100 years on..
Catholic voters had to wait a fortnight to learn the results of the 1918 election, writes Gabriel Doherty
Following several months of feverish military and political activity, punctuated by a series of authentically earth-shattering events, The Irish Catholic, in its number for the week ending Saturday, December 21, 1918, registered a sudden and sharp, if temporary, drop in the pace of political affairs.
An interval had to pass between the casting of domestic votes in the General Election on December 14, their merger with the ballots cast by Irish troops stationed overseas (which naturally took some time to make their way back to Ireland), the tallying of same, and the declaration of the results on the 28th of the month.
Given the conjunction of this process with the Christmas festivities there was a natural, and perhaps not entirely unwelcome, sense of hiatus about the edition.
The regular ‘London Letter’ column contained some observations on the poll of the previous week. It noted that, on account of the exceptionally wet weather that marred election day, the difficulty of generating much enthusiasm for political matters during the festive season, and the prospect of an overwhelming victory for the sitting coalition, there had been “little outward sign that a General Election was taking place” in the English capital.
What limited discussion of the contest there was focused on the fact that women (or some of them) could now vote for the first time. It noted that the English press generally treated the subject “with that air of cool, aloof, semi-amused patronage that is more damning than active opposition” – an accusation that could not be levelled against The Irish Catholic’s sympathetic treatment of this major innovation.
While accepting that this historic development was marked by a certain degree of apathy on the part of the female section of the electorate, the column argued that far worse could be said of the much larger number of working-class males who had also received the vote for the first time, but failed to exercise it.
Four years of total war, it seems, had failed to provide the fillip for mass democracy that many would have welcomed, and some feared.
The exclusion of the Pope from the post-war conference continued to rankle with the paper, which argued that any peace that was brokered in the absence of the moral power that the Pope alone could confer would contain within it the seeds of its own destruction. To put it another way, while the paper accepted that statesman could and should meet to discuss borders and treaties, “the basis on which every arrangement must permanently rest is the moral law, and the Pope is the guardian of that”.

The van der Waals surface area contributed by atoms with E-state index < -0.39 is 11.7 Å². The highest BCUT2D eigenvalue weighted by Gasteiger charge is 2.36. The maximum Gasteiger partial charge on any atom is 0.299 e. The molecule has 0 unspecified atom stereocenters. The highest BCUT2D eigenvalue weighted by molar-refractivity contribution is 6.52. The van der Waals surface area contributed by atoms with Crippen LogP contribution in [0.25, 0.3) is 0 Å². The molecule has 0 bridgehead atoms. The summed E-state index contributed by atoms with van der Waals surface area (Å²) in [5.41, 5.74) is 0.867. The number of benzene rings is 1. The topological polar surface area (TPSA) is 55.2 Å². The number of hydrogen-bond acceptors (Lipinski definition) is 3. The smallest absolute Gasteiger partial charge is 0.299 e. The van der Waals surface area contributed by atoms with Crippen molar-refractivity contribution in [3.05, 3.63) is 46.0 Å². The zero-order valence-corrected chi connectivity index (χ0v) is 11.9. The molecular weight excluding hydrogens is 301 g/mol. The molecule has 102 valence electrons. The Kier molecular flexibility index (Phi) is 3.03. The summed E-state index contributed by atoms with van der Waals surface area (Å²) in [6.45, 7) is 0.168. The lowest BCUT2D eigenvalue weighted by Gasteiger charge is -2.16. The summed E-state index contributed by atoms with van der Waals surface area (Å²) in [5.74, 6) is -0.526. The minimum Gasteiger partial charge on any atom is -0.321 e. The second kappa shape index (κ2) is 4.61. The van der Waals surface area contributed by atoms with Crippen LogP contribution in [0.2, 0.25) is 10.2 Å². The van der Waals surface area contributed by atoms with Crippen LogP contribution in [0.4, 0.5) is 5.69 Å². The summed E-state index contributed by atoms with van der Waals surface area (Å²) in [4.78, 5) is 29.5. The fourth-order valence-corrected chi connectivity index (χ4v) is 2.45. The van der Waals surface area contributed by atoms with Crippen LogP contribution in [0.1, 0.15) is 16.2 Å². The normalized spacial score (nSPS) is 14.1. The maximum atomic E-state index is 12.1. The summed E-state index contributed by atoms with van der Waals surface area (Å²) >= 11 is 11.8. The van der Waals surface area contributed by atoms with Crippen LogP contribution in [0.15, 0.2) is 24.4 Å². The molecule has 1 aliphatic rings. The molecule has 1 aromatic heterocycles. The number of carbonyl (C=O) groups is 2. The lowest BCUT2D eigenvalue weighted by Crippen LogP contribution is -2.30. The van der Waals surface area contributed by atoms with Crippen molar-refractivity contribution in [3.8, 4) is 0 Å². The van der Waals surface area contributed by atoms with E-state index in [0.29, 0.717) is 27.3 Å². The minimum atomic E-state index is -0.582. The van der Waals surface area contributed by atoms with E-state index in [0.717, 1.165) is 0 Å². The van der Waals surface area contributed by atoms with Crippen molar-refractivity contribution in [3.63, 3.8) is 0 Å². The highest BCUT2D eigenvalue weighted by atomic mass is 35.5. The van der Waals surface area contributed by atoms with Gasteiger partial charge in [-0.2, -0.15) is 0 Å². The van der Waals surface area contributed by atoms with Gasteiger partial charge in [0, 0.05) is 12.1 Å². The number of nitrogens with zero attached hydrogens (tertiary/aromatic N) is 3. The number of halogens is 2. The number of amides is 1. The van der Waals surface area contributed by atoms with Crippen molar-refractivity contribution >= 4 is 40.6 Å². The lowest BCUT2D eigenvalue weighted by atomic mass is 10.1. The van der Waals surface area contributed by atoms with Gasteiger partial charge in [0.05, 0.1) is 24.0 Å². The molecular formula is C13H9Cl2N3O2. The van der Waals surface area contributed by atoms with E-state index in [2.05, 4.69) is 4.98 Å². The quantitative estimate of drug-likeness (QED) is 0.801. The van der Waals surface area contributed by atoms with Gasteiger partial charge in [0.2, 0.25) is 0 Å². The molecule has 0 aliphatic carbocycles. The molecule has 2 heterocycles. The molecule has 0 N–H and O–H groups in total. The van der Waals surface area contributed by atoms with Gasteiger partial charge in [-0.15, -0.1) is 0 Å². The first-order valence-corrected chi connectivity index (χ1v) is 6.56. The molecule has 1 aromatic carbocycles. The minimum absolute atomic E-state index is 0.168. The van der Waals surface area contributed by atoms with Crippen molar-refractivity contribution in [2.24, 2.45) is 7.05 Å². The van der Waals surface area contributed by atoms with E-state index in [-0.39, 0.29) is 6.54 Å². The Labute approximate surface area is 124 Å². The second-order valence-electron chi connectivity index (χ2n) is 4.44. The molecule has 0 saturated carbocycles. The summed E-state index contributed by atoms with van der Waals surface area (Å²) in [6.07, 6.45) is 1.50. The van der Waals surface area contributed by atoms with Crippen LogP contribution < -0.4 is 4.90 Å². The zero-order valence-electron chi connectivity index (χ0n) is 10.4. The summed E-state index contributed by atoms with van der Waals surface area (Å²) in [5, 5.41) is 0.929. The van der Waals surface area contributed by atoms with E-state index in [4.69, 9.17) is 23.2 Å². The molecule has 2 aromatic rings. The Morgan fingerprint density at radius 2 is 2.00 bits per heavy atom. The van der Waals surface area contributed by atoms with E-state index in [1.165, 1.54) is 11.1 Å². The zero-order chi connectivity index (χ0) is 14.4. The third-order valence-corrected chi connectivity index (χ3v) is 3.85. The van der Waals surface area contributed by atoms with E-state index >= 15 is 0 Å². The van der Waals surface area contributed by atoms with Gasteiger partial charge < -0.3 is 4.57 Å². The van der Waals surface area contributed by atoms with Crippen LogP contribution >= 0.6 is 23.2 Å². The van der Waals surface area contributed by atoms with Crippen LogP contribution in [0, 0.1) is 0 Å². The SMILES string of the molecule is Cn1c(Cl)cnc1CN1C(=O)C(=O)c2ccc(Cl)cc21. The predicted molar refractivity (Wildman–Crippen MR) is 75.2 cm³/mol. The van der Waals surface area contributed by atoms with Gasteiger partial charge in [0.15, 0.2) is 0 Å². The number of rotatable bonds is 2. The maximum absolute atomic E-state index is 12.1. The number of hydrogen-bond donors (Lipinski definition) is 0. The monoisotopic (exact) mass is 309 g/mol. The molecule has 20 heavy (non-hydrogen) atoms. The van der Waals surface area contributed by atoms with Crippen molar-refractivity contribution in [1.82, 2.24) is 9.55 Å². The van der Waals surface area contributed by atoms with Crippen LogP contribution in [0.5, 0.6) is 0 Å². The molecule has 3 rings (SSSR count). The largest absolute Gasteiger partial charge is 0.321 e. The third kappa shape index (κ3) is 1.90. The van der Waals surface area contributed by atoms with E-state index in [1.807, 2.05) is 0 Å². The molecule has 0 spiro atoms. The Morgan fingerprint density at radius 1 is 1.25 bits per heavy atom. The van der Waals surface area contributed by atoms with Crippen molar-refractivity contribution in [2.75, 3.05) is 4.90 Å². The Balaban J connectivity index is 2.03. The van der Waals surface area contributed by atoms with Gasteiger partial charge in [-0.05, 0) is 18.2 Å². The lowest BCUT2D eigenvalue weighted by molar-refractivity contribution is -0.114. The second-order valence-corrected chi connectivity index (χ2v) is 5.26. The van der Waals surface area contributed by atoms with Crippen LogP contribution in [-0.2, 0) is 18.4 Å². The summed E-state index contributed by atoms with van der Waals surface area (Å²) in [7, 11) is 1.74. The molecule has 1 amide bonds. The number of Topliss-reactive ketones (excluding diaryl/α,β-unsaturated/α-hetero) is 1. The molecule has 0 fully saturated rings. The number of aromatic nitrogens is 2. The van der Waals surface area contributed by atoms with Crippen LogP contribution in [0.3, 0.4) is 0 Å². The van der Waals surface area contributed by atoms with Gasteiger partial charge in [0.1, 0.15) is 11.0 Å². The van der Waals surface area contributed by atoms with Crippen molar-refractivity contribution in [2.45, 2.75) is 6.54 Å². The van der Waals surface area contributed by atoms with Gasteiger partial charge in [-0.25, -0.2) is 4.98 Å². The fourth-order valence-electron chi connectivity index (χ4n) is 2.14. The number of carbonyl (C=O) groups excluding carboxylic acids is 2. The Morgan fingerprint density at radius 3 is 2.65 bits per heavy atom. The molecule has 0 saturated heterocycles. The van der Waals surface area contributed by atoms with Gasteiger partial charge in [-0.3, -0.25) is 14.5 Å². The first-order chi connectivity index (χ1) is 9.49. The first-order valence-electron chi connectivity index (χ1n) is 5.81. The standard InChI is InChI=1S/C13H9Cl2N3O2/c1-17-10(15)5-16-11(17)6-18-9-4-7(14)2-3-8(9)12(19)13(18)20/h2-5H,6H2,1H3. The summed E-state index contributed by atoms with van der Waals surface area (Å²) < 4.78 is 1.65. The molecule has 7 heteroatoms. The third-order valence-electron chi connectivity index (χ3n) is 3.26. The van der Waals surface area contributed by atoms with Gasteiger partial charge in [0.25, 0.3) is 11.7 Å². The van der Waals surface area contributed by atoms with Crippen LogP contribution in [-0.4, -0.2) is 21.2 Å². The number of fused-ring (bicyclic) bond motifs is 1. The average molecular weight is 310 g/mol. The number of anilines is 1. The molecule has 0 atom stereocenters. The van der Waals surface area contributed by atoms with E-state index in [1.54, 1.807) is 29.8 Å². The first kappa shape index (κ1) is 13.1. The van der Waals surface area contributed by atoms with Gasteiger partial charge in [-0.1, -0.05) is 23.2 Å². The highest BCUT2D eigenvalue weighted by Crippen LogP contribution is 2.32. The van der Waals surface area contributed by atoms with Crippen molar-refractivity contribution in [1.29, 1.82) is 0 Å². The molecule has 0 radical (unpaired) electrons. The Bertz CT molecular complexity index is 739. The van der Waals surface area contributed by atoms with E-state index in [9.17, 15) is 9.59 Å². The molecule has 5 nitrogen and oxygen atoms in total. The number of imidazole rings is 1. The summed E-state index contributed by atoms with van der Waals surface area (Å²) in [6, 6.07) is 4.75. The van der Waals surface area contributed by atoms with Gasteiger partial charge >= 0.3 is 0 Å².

These same statesmen, it continued, “may think they can get on without the Pope, but they should not forget the fact that he controls the conscience of hundreds of thousands of subjects of all the States who are ready to hear his voice and receive with humble submission his word as that of the supreme spiritual power on earth”.
The difficulty with this line of argument, however, was that this state of affairs, if indeed it was an accurate description of the power over consciences enjoyed by the Pope, was precisely the reason why such statesmen wished to shut Vatican diplomats out from their discussions.
Were the negotiations to become stuck on certain points (as was inevitable, and actually happened), it clearly would be undesirable that whichever causes the Pope championed would be seen to have an unfair advantage in such an impasse.
Of course the situation was not nearly as black and white as the editor suggested – had it been there would have been a far greater outcry from Catholics across the continent during the war over the rejection of the Pontiff’s various peace overtures, but the diplomatic paradox that had plagued the Church for decades, some might say for centuries, remained as salient as ever: the more emphatic the demand to include the Pope in negotiations on the basis of his supposed sway over the political and moral outlook of Catholics, the more certain would it be that he would find himself excluded from same.
For the most part, however, the edition was dominated by the type of news one would expect during the Christmas season – arrangements for special midnight Masses, carol concerts and the like.
Most of the editorial section was dominated by appeals for the funding of the various social services provided by and through the Church, with a clear emphasis laid upon the duty of Catholics to make voluntary contributions to same (with the inference that any failure in this respect would raise the spectre of state provision).
Such appeals were a staple of the paper at all times of the year, but not surprisingly they loomed particularly large during the festive season.
For the moment, the type of Ireland in which the Church would find itself operating once the election results were known was as uncertain as the results themselves. And frustratingly one more edition of the paper was to be produced before they could be revealed.
The air of hopeful expectancy associated with Christmas was certainly evident across much of Ireland at this time – though perhaps not in huge abundance in the columns of The Irish Catholic.
Gabriel Doherty teaches in the Department of History, UCC, and is a member of the Government’s expert advisory group on the Decade of Commemorations.